What is cloud transcoding? Why is this technology relevant to video streaming? Why has it become the dominant video processing method today? And more importantly, how can a business begin to use cloud encoding?
In this blog post, we aim to answer these questions and introduce you to the world of cloud encoding. Along the way, we’ll discuss video formats, encoding vs. transcoding, and much more. Let’s jump right in with a quick look at the basics of encoding and transcoding.
Encoding / Transcoding Basics
First, here’s one useful definition of video encoding.
“In video editing and production, video encoding is the process of preparing the video for output, [whereby] the digital video is encoded to meet proper formats and specifications for recording and playback through the use of video encoder software.”
Relatedly, what about transcoding specifically? It’s fairly common to hear the terms video encoding and transcoding in use interchangeably. However, for the purposes of this article, we want to properly differentiate each term:
- Transcoding: the process of re-encoding a video into a different format.
- Encoding: either the initial process of compressing RAW video or the process of re-encoding a video into a different format.
For more on this topic, check out our full guide to what is video encoding. With those definitions in mind, let’s discuss why the process of transcoding is so important.
The Confusing Array of Modern Encoding Formats
Modern video cameras record files in a confusing array of formats. These include H.264, DV and HDC, AVCHD (a variant of H.264), MPEG-2, ProRes, various RAW formats (BlackMagic, Red Raw, ProRes Raw, etc.), and more. And those are just some of the most common!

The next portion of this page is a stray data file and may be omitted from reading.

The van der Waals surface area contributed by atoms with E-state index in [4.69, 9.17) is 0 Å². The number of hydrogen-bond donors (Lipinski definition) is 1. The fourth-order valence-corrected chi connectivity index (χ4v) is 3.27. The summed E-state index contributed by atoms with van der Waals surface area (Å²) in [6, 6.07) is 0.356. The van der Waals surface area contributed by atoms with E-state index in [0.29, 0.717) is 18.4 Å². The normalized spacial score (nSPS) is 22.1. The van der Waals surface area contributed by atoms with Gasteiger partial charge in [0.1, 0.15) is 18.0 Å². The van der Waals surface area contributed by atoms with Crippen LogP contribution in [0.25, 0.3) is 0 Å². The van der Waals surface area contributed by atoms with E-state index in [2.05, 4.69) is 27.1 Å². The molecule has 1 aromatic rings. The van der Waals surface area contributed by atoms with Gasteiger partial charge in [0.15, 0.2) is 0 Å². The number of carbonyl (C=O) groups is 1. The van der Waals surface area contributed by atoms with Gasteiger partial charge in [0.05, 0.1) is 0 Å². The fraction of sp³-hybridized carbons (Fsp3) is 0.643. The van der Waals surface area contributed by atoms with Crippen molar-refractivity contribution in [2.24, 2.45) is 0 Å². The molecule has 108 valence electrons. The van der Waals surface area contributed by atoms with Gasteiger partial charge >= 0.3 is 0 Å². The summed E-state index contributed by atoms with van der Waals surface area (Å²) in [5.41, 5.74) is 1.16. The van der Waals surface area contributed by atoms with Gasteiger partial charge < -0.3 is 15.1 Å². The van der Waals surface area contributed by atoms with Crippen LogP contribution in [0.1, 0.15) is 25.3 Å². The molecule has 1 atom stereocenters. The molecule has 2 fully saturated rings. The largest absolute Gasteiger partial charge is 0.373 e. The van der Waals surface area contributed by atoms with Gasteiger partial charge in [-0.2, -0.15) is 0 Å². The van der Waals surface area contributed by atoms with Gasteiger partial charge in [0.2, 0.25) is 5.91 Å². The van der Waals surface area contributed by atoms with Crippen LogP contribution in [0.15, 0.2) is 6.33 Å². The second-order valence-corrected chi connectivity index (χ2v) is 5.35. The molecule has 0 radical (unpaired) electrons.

But here’s the problem: hardly any of these formats will play for viewers on internet browsers. Why? They’re not designed for streaming. The solution? Upload your videos to an online video platform, and use cloud transcoding.
3 Reasons to Use Cloud Transcoding
Given the complications of video formats today, cloud transcoding has become very important. Here are four reasons to use cloud transcoding for your streaming video content:
1. Ensure All-Device Compatibility
As we mentioned above, many existing formats just aren’t compatible with streaming video content. Today, the gold standard for online video is H.264-encoded files in an MP4 container with AAC audio. H.264 remains the dominant codec, and 96.96% of browsers support it. Nothing else comes close.
Cloud transcoding can take almost any common file format and automatically transcode it into H.264, with AAC audio, in an MP4 container. And it does so automatically, with no technical knowledge required on your part. After cloud transcoding, these files then playback on any device, including smart TVs, smartphones, laptops, desktops, tablets, game consoles, etc. In short, all-device compatibility ensures that playback is perfect on each type of screen.
2. Enable Adaptive Playback
Generally speaking, you choose the highest quality possible when you record a video. This results in a large digital file. However, this presents a problem for users with slow internet connections. Their internet speeds may not be fast enough to playback that video file in real-time.
The solution is adaptive video playback. Adaptive playback means that your online video platform keeps multiple copies of each video file. Users with fast internet connections will receive a high-quality copy of the video. Likewise, those with slow internet connections will get a lower-quality copy. Overall, adaptive playback results in “very little buffering, fast start time, and a good experience for both high-end and low-end connections.” It’s ideal for situations when network conditions fluctuate, such as when someone watches a video in a moving vehicle.
Adaptive playback depends on cloud transcoding to automatically create multiple “renditions,” or quality levels, for each video file. Again, you can automate this process with cloud transcoding to save time and effort.